Sunday, 7 June 2015

The Four Words of Distress

The title of this post is taken directly from The Codeless Code, "The Four Words of Distress"

I read it again yesterday, and today I have been bitten by it.

I accidentally removed the content of a comment on this blog. I don't get many comments, so I feel that all of them are important contributions (except the incessant 50 Shades of Grey spam, urgh, do I regret writing about that.) As such, removing a comment is "serious" to me.

Upon realising my error, I immediately searched the page for an undo or a "restore" link of some sort, and eventually went to search for an answer to my problems. I only found unanswered questions on Google's Groups, and a Product Help page claiming that I should've been sent to a confirmation page (no such thing happened)

To have fixed this problem, there would have been any number of ways to deal with it:

  1. A confirmation dialogue, alongside a "don't show this again" check box.
  2. A trash can, which comments can go to for a fixed period of time.
  3. An undo button
  4. A help guide.
As it stands, I accidentally clicked the "Remove Content" link, and now, without warning, the comment has gone. I worry that this is a black mark against the commenter's account, when it is a simple mistake.

Saturday, 6 June 2015

Chrooting a Mumble Server on OpenBSD

One of my colleagues is starting remote working shortly. As such, we needed a VoIP solution that worked for everyone, Mac, Linux and FreeBSD. It was discovered that Mumble provided ample quality and worked everywhere. Top it off with the fact that we could host it ourselves, and we looked to be set.

However, being security conscious, I like to sandbox any service I have. Further, since this solution is slightly ad-hoc at the moment, it's being run off a personal BigV server, running OpenBSD. So I set out to chroot the package-managed mumble server, umurmur, which does not include sandboxing as default.

Fortunately, if no logfile is specified, umurmurd will log to syslog, and it does not support config reloading, so I don't need to worry about that.

Chrooting is not entirely simple, and simple versions can be improved by "refreshing" the chroot every time the service starts. This means that if an attacker infects the binary in some way, it'll get cleared out and replaced after a restart. As another bonus, if a shared library is updated, it simply won't get found, which tells you what to update! If the binary gets updated, it'll be copied in fresh when the service is restarted.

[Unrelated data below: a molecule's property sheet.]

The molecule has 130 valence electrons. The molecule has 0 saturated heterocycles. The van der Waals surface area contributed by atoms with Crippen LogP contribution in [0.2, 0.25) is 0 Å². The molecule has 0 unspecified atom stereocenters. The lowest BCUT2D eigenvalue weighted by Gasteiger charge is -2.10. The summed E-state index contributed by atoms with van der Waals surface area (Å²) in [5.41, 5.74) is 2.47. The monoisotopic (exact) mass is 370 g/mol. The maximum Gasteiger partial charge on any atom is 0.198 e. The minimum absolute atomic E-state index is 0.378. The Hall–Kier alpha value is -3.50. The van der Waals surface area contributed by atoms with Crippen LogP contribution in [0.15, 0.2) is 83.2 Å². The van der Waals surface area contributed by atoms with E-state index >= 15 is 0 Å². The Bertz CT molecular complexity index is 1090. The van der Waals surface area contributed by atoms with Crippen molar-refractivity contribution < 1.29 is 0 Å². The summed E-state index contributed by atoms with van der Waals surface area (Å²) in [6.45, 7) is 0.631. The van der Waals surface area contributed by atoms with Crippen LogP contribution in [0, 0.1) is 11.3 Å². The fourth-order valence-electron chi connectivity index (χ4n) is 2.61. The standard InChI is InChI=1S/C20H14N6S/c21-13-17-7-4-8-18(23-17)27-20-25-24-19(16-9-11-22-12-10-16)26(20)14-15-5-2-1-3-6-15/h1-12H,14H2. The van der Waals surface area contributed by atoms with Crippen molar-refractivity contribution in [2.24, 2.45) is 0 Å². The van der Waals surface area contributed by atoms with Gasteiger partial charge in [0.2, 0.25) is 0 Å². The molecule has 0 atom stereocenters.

To do this, we modify /etc/rc.d/umurmur:

# $OpenBSD: umurmurd.rc,v 1.2 2011/07/08 09:09:43 dcoppa Exp $
# 2015-06-06, Turner:
# Jails the umurmurd deamon on boot, copies the daemon binary and
# libraries in each time.
# An adversary can still tamper with the logfiles, but everything
# else is transient.

daemon="chroot $chroot $original_daemon"

build_chroot() {
  # Locations of binaries and libraries.
  mkdir -p "$chroot/usr/local/bin"
  mkdir -p "$chroot/usr/lib"
  mkdir -p "$chroot/usr/local/lib"
  mkdir -p "$chroot/usr/libexec"

  # Copy in the binary.
  cp "$original_daemon" "$chroot/usr/local/bin/"

  # Copy in shared libraries
  cp "/usr/lib/" "$chroot/usr/lib/"
  cp "/usr/lib/" "$chroot/usr/lib/"
  cp "/usr/local/lib/" "$chroot/usr/local/lib/"
  cp "/usr/local/lib/" "$chroot/usr/local/lib/"
  cp "/usr/lib/" "$chroot/usr/lib/"
  cp "/usr/libexec/" "$chroot/usr/libexec/"

  # Setup /etc and copy in config.
  mkdir -p "$chroot/etc/umurmur"
  cp "/etc/umurmur/umurmur.conf" "$chroot/etc/umurmur/umurmur.conf"
  cp "/etc/umurmur/certificate.crt" "$chroot/etc/umurmur/certificate.conf"
  cp "/etc/umurmur/private_key.key" "$chroot/etc/umurmur/private_key.key"

  # Setup the linker hints.
  mkdir -p "$chroot/var/run/"
  cp "/var/run/" "$chroot/var/run/"
  cp "/usr/libexec/" "$chroot/usr/libexec/"

  # Copy the pwd.db password database in. This is less-than-ideal.
  cp "/etc/pwd.db" "$chroot/etc/"
  grep "$group" "/etc/group" > "$chroot/etc/group"

  # Setup /dev
  mkdir "$chroot/dev"
  mknod -m 644 "$chroot/dev/urandom" c 1 9
  mknod -m 644 "$chroot/dev/null" c 1 3

destroy_chroot() {
  if [ "$chroot" ]
    rm -rf "$chroot"

case "$1" in
# Standard rc.d "stuff" here.
. /etc/rc.d/rc.subr


rc_cmd $1

So there we go! When /etc/rc.d/umurmurd start is called, the chroot is setup, and umurmurd started in there. When you kill it, the chroot jail is emptied.

There are some limitations. For one, any private key (in the default, it's private_key.key) can be compromised by an attacker who can compromise umurmurd, and this can be used to impersonate the server long after the compromise. Secondly, if you do specify a log file in umurmur.conf, and you setup the relevant directory for logging to, it will be trashed when you stop the daemon. This is a real problem if you're trying to workout what happened during a compromise.

Finally, if umurmur is updated, and the required libraries do change, "ldd /usr/local/bin/umurmurd" will list the new shared objects.

Known Issues

This does not currently stop the umurmur daemon on stop. I'm not entirely sure why, but the work around is to stop the service using /etc/rc.d/umurmurd stop, then find it using ps A | grep umurmur and kill -15 it.